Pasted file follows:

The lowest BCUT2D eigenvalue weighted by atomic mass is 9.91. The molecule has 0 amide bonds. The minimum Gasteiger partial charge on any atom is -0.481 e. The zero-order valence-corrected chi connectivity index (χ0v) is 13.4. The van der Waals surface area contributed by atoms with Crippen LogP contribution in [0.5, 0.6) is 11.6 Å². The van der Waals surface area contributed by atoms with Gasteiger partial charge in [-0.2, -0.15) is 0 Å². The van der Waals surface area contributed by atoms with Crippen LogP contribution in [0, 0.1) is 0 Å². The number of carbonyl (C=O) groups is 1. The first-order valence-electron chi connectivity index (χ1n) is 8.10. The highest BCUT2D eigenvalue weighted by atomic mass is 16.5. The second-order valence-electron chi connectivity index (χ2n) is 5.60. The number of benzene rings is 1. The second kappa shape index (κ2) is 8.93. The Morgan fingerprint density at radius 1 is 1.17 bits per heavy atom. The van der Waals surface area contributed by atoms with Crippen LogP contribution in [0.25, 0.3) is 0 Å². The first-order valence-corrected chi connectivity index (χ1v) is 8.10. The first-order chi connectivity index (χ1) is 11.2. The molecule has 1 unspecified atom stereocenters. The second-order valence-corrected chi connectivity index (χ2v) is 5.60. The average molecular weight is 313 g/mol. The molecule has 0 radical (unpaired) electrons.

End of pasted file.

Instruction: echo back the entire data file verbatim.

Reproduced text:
The lowest BCUT2D eigenvalue weighted by atomic mass is 9.91. The molecule has 0 amide bonds. The minimum Gasteiger partial charge on any atom is -0.481 e. The zero-order valence-corrected chi connectivity index (χ0v) is 13.4. The van der Waals surface area contributed by atoms with Crippen LogP contribution in [0.5, 0.6) is 11.6 Å². The van der Waals surface area contributed by atoms with Gasteiger partial charge in [-0.2, -0.15) is 0 Å². The van der Waals surface area contributed by atoms with Crippen LogP contribution in [0, 0.1) is 0 Å². The number of carbonyl (C=O) groups is 1. The first-order valence-electron chi connectivity index (χ1n) is 8.10. The highest BCUT2D eigenvalue weighted by atomic mass is 16.5. The second-order valence-electron chi connectivity index (χ2n) is 5.60. The number of benzene rings is 1. The second kappa shape index (κ2) is 8.93. The Morgan fingerprint density at radius 1 is 1.17 bits per heavy atom. The van der Waals surface area contributed by atoms with Crippen LogP contribution in [0.25, 0.3) is 0 Å². The first-order valence-corrected chi connectivity index (χ1v) is 8.10. The first-order chi connectivity index (χ1) is 11.2. The molecule has 1 unspecified atom stereocenters. The second-order valence-corrected chi connectivity index (χ2v) is 5.60. The average molecular weight is 313 g/mol. The molecule has 0 radical (unpaired) electrons.